PwC recently released the industrial-manufacturing cut of its report--Industry 4.0: Building the digital enterprise—which explores the benefits of digitizing companies’ horizontal and vertical value chains. We chatted with Bobby Bono, PwC’s U.S. industrial-manufacturing leader, for some added insight. Take a look…
Smart Industry: What most surprised you in the responses?
Bobby: It was surprising that 35 percent of survey participants believe they have achieved a high level of digitization today. Likely that response is based on their current view of digitization versus the realm of possible digitization. In other words, if we laid out some of the cutting-edge uses of Industry 4.0—ones that are on the edge of possible today and will be possible in the near future—this number would probably be much lower.
Smart Industry: Any major differences between U.S. and non-U.S. respondents?
Bobby: We found that companies in Japan and Germany are the furthest along in digitizing internal operations and partnering across the horizontal value chain. With high investment in technology and employee training, they view their digital transformation primarily in terms of gains in operational efficiency, cost-reduction and quality assurance. China’s industrial companies stand out in all aspects of digitization; they are expecting both above-average cost reductions as well as increased digital revenues through to 2020. China is one of the countries that stands to gain the most from automating and digitizing labor-intensive manufacturing processes and needs to find a solution to rising employee costs. In addition, Chinese companies are highly flexible and open to digital change.
Smart Industry: According to your survey, industrial-manufacturing companies plan to invest 5% of annual revenue in digital operations solutions over the next five years. What does that indicate to you?
Bobby: The investment is an indication that Industry 4.0 isn't a buzz word or a fad that will pass. We're embarking upon the fourth industrial revolution and companies realize that there are big rewards for those who capitalize on this change.
Smart Industry: Is it critical in the immediate future for laggard companies to catch up to more-progressive, more digitally enabled peers?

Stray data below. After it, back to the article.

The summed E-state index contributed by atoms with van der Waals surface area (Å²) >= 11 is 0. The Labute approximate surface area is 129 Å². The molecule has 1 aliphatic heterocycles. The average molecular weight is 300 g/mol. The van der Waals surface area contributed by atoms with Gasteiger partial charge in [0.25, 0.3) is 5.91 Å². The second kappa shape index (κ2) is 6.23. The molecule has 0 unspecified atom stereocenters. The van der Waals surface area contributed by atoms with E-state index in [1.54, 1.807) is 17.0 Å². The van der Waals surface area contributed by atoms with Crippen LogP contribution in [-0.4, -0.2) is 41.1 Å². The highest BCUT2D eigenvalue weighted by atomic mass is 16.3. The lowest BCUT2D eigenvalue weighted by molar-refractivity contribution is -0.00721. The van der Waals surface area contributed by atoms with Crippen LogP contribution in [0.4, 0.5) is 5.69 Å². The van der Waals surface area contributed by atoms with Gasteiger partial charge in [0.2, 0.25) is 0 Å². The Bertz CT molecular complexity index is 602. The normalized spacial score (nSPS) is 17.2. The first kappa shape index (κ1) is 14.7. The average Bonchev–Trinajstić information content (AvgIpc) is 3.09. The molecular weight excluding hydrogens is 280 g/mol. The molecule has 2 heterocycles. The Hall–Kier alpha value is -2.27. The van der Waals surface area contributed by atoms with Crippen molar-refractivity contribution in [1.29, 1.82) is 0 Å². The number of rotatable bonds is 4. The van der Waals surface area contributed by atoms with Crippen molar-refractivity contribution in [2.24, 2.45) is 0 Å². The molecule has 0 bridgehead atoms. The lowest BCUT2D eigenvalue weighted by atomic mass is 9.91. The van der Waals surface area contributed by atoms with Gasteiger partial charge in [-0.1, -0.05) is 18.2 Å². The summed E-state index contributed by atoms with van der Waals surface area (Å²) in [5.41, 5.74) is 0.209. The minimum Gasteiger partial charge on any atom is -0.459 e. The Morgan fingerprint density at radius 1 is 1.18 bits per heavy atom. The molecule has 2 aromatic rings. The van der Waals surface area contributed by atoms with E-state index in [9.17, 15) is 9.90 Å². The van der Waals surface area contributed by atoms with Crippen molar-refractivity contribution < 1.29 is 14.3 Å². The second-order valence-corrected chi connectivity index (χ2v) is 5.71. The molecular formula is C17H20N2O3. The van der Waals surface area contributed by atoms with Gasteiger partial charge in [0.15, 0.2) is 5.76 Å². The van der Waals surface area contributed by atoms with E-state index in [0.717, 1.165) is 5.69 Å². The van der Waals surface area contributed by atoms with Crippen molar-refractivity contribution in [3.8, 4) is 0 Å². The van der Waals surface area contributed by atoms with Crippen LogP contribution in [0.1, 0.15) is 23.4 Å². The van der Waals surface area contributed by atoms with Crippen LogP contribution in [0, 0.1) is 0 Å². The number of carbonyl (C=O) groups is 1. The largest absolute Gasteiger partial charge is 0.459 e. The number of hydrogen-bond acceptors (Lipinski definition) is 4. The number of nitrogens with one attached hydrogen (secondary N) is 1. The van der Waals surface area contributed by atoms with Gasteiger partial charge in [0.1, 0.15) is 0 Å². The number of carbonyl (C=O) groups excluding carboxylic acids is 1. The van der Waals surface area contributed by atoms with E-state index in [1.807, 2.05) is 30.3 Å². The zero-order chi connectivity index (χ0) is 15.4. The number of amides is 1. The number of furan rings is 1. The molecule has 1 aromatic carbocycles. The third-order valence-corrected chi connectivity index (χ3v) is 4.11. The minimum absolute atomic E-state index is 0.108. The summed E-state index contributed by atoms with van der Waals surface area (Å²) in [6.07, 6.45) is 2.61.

Bobby: Companies waiting for the ‘perfect’ technology or 'perfect' timing are being shortsighted. The biggest challenge that companies face isn’t buying the right technology, it is transforming their people and culture, which require long-term change programs.
Smart Industry: Why is changing the culture of an enterprise such an important initiative?
Bobby: Changing the culture is necessary because Industry 4.0 has significant implications for the way in which a company chooses to organize itself and its delivery model. In other words, if we all appreciate that Industry 4.0 is an industrial revolution, the magnitude of the change becomes more apparent. Culture change is hard. It is even harder when the rules of 'the possible' are changing. Leaders will be working to change the culture of their organization while the rules of the game are evolving around them.
Smart Industry: Address a term used in your report--"digital trust."
Bobby: The term 'digital trust' is applicable to data analytics. The rapidly growing number of sensors, embedded systems and connected devices, as well as the increasing horizontal and vertical networking of value chains, results in a continuous data flow. Data is coming from multiple sources, in different formats, and there is a need to combine internal data with data from outside sources. Data analytics is essential to using data to create value. However, there is risk in using this data to make decisions without a rigorous, proactive approach to data security. It is critical that the data being used in the data analytics is reliable to the level of precision necessary for the purpose of an analytic. The reliability of that data will either build or deteriorate digital trust. Imagine a CEO, CFO or board of directors making an important decision with data that was later found to be incomplete or inaccurate. That type of set-back would definitely alter that organization's Industry 4.0 journey.
Digital trust is built using a set of internal controls and testing to validate that the data and the analytics are reliable. It is best if the controls and testing are built into the process of creating a data-analytics platform, versus adding the controls or doing the testing once the data analytics are being used.
Smart Industry: What does the survey tell us are the greatest challenges around data analytics?
Bobby: A key challenge is skills. It’s an issue for all companies but is felt even more acutely by those in industrial manufacturing. Around half (51%) pinpoint lack of data-analytics skills in their own workforce as a particular data-analytics challenge. And nearly three quarters (73%) cite increasing in-house data-analytics technology and skill levels as the single biggest improvement route to boost their data-analytics capabilities. Another key challenge is the expense related to developing the skills and technology for meaningful data-analytics platforms.
Download the report here.